Soul Cocina

Eco Chef Roger Feely

Christmas in Goa

Although Jesus was not born on Christmas, and probably not even in the wintertime, Goa, along with the rest of the Christian world, celebrates his birthday on December 25th. It may seem a little late for a Christma post, but in Goa Christmas celebrations continue until the end of winter break in the begining of January. In the USA christmas time starts in the begining of December and ends shortly after Dec 25, but here, Christmas celebrations start a few days before Dec 25. Many Xmas parties are after Dec 25th in Goa.Christmas is a very festive time in Goa that brings many special dishes to the table. Sans rival is a Goan cake that makes many appearances during the holiday season. It is a cashew cake with sugar icing. The baker, Raju, at Nostalgia in south Goa baked about 20 sans rival cakes in two days, and each cake has about five layers. Bebinca is another layer cake that takes about 6 hours to cook. Talk about slow food. The coconut batter is baked one layer at a time with a little ghee between each layer until there are 8 to 12 layers. the resulting cake becomes a dark translucent color with layers that peel apart. Everyone has there own way of eating bebinca. Another festive Goan classic that Chef Fernando and his team creates for the Christmas season is Dedos De Dama, cashew frangipane coated in sugar caramel. For the Goan parties last week we cut a watermellon in half and stick the dedos de dama (maiden's fingers) onto decorated skewers, which are then dipped into hot caramel (like making crouquembouche) then the skewers are stuck into the watermellon, making a funky spiked dome. Guests pull a stick from the watermellon and enjoy the dedos de dama like lolypops.I also enjoyed making Neuros with the hardcore Goan chefs at Nostalgia. Neuros are addictive sweets that are made for Christmas in Goa. They are fried pastries like empanadas that are filled with semolina and coconut. The first Neuro is shaped into a cross to bless the rest of the batch which are shaped like half moons using a special spoon that has a fluted pastry wheel at one end and a spoon for the filling on the other end. I found some of these spoons in Mapsa for 15 rupees each.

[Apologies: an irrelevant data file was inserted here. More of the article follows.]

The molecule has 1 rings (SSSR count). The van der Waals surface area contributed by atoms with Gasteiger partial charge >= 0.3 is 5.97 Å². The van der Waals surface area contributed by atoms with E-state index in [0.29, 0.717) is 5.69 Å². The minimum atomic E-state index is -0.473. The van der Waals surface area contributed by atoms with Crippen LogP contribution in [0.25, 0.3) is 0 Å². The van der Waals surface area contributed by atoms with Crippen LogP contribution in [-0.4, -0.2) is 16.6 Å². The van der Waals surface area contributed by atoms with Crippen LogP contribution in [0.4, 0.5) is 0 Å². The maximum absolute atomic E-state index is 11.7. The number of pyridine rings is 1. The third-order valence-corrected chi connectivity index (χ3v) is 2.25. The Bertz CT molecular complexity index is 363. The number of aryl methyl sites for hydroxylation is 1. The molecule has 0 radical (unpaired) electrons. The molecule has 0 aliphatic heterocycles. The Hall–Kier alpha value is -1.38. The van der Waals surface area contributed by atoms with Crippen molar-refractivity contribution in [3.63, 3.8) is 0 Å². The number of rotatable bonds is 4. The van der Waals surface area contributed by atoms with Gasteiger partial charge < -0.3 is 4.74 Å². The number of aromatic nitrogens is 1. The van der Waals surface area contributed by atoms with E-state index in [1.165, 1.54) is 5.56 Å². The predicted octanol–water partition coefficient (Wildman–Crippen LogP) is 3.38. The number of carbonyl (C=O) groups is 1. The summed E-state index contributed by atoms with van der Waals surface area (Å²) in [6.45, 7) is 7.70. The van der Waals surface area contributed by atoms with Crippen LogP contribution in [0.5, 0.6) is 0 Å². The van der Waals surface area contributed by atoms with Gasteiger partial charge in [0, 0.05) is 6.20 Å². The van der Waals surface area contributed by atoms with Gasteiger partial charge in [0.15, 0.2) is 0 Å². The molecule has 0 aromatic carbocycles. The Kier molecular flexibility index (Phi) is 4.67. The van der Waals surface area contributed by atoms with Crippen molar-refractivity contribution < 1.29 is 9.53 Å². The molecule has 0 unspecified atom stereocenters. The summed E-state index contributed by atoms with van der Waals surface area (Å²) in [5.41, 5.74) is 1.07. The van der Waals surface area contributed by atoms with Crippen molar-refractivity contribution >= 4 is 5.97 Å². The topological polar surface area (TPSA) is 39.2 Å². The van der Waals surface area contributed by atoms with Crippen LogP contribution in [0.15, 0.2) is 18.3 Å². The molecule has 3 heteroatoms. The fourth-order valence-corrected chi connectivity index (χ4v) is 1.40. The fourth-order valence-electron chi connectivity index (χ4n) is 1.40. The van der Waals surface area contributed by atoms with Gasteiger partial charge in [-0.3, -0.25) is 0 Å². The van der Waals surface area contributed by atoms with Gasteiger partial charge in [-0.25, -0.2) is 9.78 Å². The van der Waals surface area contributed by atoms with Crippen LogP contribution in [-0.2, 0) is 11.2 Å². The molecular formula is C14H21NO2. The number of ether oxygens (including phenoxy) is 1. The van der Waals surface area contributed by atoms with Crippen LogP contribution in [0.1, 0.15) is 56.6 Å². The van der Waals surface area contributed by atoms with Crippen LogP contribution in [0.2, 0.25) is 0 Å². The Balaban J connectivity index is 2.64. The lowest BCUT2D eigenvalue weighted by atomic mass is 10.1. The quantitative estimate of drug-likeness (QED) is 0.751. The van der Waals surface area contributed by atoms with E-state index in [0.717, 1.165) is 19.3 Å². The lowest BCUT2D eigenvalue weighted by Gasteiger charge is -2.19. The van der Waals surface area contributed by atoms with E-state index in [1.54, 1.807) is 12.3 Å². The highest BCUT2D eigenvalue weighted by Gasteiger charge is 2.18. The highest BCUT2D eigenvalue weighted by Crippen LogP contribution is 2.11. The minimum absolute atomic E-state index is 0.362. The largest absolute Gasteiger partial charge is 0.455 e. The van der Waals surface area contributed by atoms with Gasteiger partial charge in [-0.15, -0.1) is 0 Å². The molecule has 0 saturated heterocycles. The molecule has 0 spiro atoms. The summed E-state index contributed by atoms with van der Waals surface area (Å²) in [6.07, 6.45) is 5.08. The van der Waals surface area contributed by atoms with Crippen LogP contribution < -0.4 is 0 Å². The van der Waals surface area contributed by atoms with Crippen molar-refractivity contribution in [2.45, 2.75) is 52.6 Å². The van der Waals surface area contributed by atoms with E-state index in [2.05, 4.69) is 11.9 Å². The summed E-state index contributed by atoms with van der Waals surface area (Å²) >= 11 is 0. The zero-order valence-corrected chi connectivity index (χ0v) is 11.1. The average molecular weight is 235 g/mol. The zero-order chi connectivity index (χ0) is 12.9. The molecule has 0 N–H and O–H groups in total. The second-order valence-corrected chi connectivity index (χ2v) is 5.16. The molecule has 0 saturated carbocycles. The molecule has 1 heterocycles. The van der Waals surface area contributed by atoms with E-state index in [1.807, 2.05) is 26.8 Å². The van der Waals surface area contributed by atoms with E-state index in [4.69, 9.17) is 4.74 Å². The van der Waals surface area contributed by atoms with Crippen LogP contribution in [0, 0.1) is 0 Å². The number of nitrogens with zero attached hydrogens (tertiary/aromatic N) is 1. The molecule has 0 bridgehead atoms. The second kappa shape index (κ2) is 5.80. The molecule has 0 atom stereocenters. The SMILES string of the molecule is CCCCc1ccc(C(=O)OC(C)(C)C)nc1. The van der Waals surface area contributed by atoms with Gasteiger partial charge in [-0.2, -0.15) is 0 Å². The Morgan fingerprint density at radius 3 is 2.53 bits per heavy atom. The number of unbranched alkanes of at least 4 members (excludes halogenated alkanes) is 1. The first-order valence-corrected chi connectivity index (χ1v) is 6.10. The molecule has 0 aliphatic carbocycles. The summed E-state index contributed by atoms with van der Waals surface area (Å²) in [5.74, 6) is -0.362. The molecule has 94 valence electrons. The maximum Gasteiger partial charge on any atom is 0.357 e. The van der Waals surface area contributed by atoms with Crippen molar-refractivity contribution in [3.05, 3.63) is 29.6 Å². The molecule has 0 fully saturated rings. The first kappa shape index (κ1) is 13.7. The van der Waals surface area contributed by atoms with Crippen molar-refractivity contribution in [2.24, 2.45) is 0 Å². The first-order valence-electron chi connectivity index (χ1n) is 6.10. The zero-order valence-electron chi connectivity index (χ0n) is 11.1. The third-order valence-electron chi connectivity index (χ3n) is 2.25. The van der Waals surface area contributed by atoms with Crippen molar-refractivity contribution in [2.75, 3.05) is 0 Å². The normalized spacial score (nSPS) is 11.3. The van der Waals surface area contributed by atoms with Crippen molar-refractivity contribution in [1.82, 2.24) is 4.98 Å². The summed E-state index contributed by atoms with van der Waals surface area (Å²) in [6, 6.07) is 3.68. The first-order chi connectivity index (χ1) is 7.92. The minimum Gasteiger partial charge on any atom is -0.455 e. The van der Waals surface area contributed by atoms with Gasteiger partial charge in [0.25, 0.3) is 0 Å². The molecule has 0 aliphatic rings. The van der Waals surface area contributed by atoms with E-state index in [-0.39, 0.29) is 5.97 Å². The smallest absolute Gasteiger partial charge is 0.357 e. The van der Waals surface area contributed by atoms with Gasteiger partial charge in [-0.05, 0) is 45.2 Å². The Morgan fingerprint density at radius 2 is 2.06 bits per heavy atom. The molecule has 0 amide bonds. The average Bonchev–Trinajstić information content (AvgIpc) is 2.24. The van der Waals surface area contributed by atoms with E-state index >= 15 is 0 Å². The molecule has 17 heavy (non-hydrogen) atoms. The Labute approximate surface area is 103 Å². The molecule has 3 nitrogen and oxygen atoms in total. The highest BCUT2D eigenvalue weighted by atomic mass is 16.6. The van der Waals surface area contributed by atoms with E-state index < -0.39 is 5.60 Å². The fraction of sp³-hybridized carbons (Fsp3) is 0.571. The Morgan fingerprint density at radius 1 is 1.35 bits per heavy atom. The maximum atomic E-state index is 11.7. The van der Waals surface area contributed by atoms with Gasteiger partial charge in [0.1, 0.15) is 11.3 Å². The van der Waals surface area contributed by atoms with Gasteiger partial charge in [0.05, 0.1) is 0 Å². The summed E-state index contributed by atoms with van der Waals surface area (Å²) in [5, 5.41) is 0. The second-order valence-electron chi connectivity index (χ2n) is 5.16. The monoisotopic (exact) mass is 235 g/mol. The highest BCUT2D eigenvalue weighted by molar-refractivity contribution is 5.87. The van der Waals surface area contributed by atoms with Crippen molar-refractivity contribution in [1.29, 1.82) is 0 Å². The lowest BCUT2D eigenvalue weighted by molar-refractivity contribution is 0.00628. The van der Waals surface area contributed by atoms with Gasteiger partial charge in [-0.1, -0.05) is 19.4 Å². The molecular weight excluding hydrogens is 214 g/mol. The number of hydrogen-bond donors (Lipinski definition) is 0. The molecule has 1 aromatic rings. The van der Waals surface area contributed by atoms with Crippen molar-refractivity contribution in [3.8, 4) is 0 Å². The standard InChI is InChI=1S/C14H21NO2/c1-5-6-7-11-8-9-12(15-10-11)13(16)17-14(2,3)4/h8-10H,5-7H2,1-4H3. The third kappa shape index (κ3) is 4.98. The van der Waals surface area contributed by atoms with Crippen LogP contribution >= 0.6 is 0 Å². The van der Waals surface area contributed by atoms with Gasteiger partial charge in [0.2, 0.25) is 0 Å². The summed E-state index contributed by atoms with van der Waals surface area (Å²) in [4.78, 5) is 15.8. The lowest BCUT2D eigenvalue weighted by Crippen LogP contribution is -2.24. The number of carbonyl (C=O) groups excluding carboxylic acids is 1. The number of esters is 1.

Tune: Spoon by Cut Chemist

Tune: Spoonful Blues by Charley Patton

Vasco de Gama arrived in Goa in 1498 to set up a Portuguese colony to control the spice trade since the land routes were cut off by the Ottoman Dynasty. Half a century later the Christian Missionary, St. Francis Xavier, tried to start an inquisition in Goa. The Goan Inquisition started about a decade after his death. His body (most of it) is in a glass couffin in Old Goa at the Basilica of Bom Jésus. It has resisted decay and they say that his fingernails continue to grow. Every ten years his body is displayed to the public and people make a pilgramige to see his corpse.One year a lady from bombay bit off a piece of his fingernail and brought it back to Bombay with her, but when her family found out they made her return it. St Francis Xavier's right arm was sent to the main Jesuit church in Rome where it is on display. His right hand was the hand he used to bless and baptize his converts.

Tune: I Had Me Hands In Me Pocket at the Time by George Formby Senior who was born one hundred years before I was. He colapsed durring the run of a Christmas performance which led to his death a few months later.

Tune: Hands of Fate by Lakim Shabazz